Presentation Title

Northern Elephant Seal Pup Mortality and El Niño Events at Point Reyes National Seashore

Location

Online - Session 3A

Start Date

4-21-2021 1:30 PM

Major Field of Study

Biological Sciences

Student Type

Undergraduate

Faculty Mentor(s)

Doreen Gurrola, MS

Presentation Format

Oral Presentation

Abstract/Description

In 2016, Dominican University of California began collaborating with the National Park Service by surveying northern elephant seals (Mirounga angustirostris) at Point Reyes National Seashore (PRNS). After being hunted down to near extinction during the 1800s, northern elephant seals (NES) were first seen at PRNS during the 1970s. The colony was re-established in the 1980s, during which PRNS researchers began collecting data and tagging weaned pups. Seals have been observed to haul out year round at several sites near the Chimney Rock Headland. Through weekly observations, data on total number of seals at each haul out site, gender and age ratios, pup mortality, tag resights, and weather conditions were collected under PRNS permits. Using count survey data collected by PRNS and DUC, the relationship between NES pup mortality and El Niño events, weather phenomenon associated with unusually warm ocean surface temperatures, will be evaluated. Through a problem-based learning approach, this case study will provide novel observations at PRNS as a lesson on climate change and the resulting increased frequency and intensity of storms and El Niño events, as well as how climate change may affect land management and protection of NES.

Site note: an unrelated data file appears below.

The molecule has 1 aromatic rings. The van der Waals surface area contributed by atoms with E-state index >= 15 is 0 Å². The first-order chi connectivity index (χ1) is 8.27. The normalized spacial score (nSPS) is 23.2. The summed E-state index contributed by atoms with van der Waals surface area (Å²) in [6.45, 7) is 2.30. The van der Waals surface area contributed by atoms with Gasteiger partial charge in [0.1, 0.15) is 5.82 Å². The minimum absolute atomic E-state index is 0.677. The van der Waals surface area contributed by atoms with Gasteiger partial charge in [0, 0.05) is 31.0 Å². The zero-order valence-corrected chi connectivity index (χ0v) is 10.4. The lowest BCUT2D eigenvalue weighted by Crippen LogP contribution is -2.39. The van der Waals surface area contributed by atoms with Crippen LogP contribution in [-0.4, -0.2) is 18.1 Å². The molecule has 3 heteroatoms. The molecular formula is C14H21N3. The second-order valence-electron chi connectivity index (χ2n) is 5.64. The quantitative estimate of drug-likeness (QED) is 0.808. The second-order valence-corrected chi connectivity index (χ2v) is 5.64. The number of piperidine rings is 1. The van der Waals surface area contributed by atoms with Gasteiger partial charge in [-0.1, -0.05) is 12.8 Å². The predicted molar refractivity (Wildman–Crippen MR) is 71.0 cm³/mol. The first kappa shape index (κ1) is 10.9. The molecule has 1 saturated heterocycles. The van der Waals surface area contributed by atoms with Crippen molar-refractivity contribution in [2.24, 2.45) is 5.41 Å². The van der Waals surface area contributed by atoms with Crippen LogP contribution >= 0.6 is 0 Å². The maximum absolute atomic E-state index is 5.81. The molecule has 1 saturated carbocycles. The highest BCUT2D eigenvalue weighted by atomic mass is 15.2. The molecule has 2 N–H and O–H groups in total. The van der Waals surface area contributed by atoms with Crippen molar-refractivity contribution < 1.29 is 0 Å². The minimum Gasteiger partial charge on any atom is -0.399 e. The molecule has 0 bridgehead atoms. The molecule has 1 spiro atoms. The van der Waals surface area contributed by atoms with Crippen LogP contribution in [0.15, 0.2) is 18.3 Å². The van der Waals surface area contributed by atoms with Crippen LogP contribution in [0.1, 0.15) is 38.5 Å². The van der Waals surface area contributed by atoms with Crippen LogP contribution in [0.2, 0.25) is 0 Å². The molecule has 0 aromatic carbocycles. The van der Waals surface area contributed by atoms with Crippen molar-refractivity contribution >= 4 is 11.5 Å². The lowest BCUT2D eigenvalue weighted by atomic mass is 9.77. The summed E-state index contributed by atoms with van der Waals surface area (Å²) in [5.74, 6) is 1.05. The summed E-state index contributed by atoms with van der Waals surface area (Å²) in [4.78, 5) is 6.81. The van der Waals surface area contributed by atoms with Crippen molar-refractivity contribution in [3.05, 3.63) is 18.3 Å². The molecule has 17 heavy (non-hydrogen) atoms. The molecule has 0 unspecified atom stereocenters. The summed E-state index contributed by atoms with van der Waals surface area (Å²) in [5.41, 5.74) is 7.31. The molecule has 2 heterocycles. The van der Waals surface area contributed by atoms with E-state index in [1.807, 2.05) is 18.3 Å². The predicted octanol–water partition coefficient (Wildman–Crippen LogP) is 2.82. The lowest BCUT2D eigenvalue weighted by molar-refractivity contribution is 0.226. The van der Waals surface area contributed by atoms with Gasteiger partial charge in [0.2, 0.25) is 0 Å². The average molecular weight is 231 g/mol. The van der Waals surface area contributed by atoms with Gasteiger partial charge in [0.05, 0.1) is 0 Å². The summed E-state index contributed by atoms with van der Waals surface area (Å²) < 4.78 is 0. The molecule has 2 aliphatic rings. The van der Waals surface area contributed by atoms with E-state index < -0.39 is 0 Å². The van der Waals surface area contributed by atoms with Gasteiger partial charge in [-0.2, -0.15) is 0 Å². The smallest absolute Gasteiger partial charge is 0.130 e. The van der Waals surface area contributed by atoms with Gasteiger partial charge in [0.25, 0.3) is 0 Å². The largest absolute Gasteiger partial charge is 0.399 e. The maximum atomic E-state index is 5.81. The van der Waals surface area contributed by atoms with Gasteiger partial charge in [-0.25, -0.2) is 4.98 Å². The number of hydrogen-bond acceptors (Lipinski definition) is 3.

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Apr 21st, 1:30 PM

Northern Elephant Seal Pup Mortality and El Niño Events at Point Reyes National Seashore

Online - Session 3A

In 2016, Dominican University of California began collaborating with the National Park Service by surveying northern elephant seals (Mirounga angustirostris) at Point Reyes National Seashore (PRNS). After being hunted down to near extinction during the 1800s, northern elephant seals (NES) were first seen at PRNS during the 1970s. The colony was re-established in the 1980s, during which PRNS researchers began collecting data and tagging weaned pups. Seals have been observed to haul out year round at several sites near the Chimney Rock Headland. Through weekly observations, data on total number of seals at each haul out site, gender and age ratios, pup mortality, tag resights, and weather conditions were collected under PRNS permits. Using count survey data collected by PRNS and DUC, the relationship between NES pup mortality and El Niño events, weather phenomenon associated with unusually warm ocean surface temperatures, will be evaluated. Through a problem-based learning approach, this case study will provide novel observations at PRNS as a lesson on climate change and the resulting increased frequency and intensity of storms and El Niño events, as well as how climate change may affect land management and protection of NES.